Yesterday I sat on the deck at lunchtime and it hit me. Fall has arrived.
It’s only a few days past Labor Day and while I’m fondly reminiscing about Smudge and her summer hijinks, I am beyond thrilled to bid it adieu. Hello to cooler nighttime temps forcing the changing colors of the mountain leaves, sleeping at night without the hum of the swamp cooler and basking in the warm sunshine at lunchtime without melting into a puddle of goo.
Oh and then there’s the introduction of comfort food. Oh baby, bring it.
From soups to stews, to one-pot meals and gourmet grub, the transition of moving from summer into fall—and then casually sliding into winter—has always centered around food for me. Eating with the seasons is something most of us tend to naturally gravitate to thanks to our DNA. And our tastebuds. Eating within the season garners food that at it’s peak is the most affordable, has the most flavor, and delivers the highest nutritional content.
It isn’t rocket science. Or maybe it is.
It’s natural to think about eating with the season when summer is at its height thanks to backyard gardens, farmer’s markets and the full thrust of colorful produce. But looming in the shadows of fall’s big time holidays—Halloween’s sweet treats and Thanksgiving’s gorgefest—lies a simpler bounty of fresh squashes, carrots, potatoes, and avocados.
The basics of creamy comfort food.
With it being Hispanic Heritage Month (and yes, my free September foodblogcal is almost ready for you to download!) I had the craving to adapt one of my favorite comfort meals by adding creamy Avocados from Mexico to create a lush sauce minus canned soup and sour cream—which are two of the ingredients I’d been using in this recipe for years.
The result is: HOLY CRAP! I could drink this stuff. *disclosure: I seriously did drink it.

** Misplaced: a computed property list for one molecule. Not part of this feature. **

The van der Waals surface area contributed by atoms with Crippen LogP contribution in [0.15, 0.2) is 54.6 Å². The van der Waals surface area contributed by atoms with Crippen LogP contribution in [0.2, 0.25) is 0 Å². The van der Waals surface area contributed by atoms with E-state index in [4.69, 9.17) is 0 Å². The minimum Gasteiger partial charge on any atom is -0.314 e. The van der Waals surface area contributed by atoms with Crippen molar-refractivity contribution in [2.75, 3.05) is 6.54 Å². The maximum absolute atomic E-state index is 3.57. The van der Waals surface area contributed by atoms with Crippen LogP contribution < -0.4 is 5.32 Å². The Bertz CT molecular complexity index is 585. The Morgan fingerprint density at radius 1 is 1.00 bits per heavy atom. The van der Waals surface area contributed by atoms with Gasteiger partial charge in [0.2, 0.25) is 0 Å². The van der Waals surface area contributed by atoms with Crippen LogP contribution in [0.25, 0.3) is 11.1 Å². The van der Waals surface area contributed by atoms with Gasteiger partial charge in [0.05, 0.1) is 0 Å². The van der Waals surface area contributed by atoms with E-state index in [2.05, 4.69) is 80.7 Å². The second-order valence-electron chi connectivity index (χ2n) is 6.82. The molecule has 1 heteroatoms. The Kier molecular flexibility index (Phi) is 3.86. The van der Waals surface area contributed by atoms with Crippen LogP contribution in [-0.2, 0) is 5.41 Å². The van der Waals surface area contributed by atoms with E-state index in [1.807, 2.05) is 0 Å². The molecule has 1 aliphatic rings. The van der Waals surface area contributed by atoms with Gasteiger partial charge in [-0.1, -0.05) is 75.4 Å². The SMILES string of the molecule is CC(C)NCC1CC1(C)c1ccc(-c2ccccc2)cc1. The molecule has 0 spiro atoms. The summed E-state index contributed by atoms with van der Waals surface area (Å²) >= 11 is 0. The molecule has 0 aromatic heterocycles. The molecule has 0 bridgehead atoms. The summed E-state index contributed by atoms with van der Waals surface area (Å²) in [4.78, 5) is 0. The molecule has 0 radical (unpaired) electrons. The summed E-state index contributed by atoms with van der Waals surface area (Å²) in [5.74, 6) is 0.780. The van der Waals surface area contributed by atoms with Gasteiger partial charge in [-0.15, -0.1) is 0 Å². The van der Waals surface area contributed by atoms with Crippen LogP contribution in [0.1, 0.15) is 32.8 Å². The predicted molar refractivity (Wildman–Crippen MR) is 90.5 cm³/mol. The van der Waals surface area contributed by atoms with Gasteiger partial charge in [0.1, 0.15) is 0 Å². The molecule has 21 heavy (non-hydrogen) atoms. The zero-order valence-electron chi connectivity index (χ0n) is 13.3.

The Avocados from Mexico added depth and heft, just enough thickness to cook down to a creamy sauce that enveloped the flour tortillas perfectly. I personally prefer the flour tortillas in this recipe because I love the way the tortillas nearly melt into submission with the cheese. But if you’re looking for something a little heftier, go ahead and give white corn tortillas a try.
- 4 cups cooked and skinned shredded chicken meat (about 1 store-bought rotisserie chicken)
- 2 4-ounce cans diced Fire Roasted Hatch Chiles
- ½ medium white onion, diced
- 2 cups whipping cream
- 1 cup chicken broth
- 2 Avocados from Mexico
- 1 cup fresh cilantro, stems and leaves
- 1 teaspoon cumin
- 1 teaspoon garlic salt
- 1 teaspoon kosher salt, divided
- Juice of one lime
- 2 ½ - 3 cups shredded Mexican blend cheese (or just Monterey Jack if you prefer)
- 8-10 7”-8” flour tortillas
- ¼ cup chopped green onion
- Preheat oven to 350 degrees.
- To prepare the sauce: Mix whipping cream, chicken broth, 2 avocados, cilantro leaves and stems, cumin, garlic salt, lime juice and ½ teaspoon kosher salt in a blender and mix well to combine. Season with more salt if needed.
- In a large bowl mix together chicken, chiles and onion. Add half of the avocado cream and stir to mix well. Add more salt if needed (this will depend on how salty your rotisserie chicken is.)
- Prepare a 9 X 12 baking dish by giving it a light coat of cooking spray and ¼ cup of avocado cream spread evenly on bottom of baking dish.
- To assemble enchiladas: Place about ⅓ cup chicken mixture along bottom third of tortilla and top with ¼ cup of shredded cheese. Carefully roll tortilla and place it seam side down in the baking dish. Repeat placing tortillas side by side until you've run out of space. Pour avocado cream evenly over the tortillas and spread 1 cup cheese on top.
- Cover with foil and bake for 20 minutes, remove foil and bake for another 10 minutes or until enchiladas are cooked through and cheese is lightly browned.
- Garnish with chopped green onion, cotija cheese, additional avocado, cilantro leaves and salsa or fresh tomatoes.
Related Comfort Food Recipes
Short Rib Fettucine & a Fantasy Dinner Party
Vinegar Braised Chicken Stew
Lobster Etoufee and 5 Cajun Crustacean Cajun Recipes
Disclosure: This is a working partnership with Avocados from Mexico and Muy Bueno Cookbook. I was compensated for recipe development but as always my opinions are my own and my opinion is I love avocados.